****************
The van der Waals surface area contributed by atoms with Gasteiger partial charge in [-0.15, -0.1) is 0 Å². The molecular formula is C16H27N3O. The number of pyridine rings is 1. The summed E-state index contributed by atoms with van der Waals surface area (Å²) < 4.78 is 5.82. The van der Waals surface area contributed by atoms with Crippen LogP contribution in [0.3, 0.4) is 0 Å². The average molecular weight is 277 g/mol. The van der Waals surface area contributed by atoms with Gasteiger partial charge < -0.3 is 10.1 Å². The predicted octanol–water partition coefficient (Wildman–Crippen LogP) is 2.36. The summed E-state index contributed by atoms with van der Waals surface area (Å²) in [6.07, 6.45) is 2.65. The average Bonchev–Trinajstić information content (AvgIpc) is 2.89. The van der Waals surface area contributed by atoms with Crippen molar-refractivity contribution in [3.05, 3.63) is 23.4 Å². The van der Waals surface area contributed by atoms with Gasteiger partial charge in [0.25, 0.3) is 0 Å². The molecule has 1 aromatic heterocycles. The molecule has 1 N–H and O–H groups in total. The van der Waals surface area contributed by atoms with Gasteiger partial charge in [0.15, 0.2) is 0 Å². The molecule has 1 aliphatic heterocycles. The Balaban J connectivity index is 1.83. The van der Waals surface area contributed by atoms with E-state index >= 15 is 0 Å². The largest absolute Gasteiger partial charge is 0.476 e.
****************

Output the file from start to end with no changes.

The van der Waals surface area contributed by atoms with Gasteiger partial charge in [-0.15, -0.1) is 0 Å². The molecular formula is C16H27N3O. The number of pyridine rings is 1. The summed E-state index contributed by atoms with van der Waals surface area (Å²) < 4.78 is 5.82. The van der Waals surface area contributed by atoms with Crippen LogP contribution in [0.3, 0.4) is 0 Å². The average molecular weight is 277 g/mol. The van der Waals surface area contributed by atoms with Gasteiger partial charge < -0.3 is 10.1 Å². The predicted octanol–water partition coefficient (Wildman–Crippen LogP) is 2.36. The summed E-state index contributed by atoms with van der Waals surface area (Å²) in [6.07, 6.45) is 2.65. The average Bonchev–Trinajstić information content (AvgIpc) is 2.89. The van der Waals surface area contributed by atoms with Crippen molar-refractivity contribution in [3.05, 3.63) is 23.4 Å². The van der Waals surface area contributed by atoms with Gasteiger partial charge in [0.25, 0.3) is 0 Å². The molecule has 1 aromatic heterocycles. The molecule has 1 N–H and O–H groups in total. The van der Waals surface area contributed by atoms with Gasteiger partial charge in [0.15, 0.2) is 0 Å². The molecule has 1 aliphatic heterocycles. The Balaban J connectivity index is 1.83. The van der Waals surface area contributed by atoms with E-state index >= 15 is 0 Å². The largest absolute Gasteiger partial charge is 0.476 e.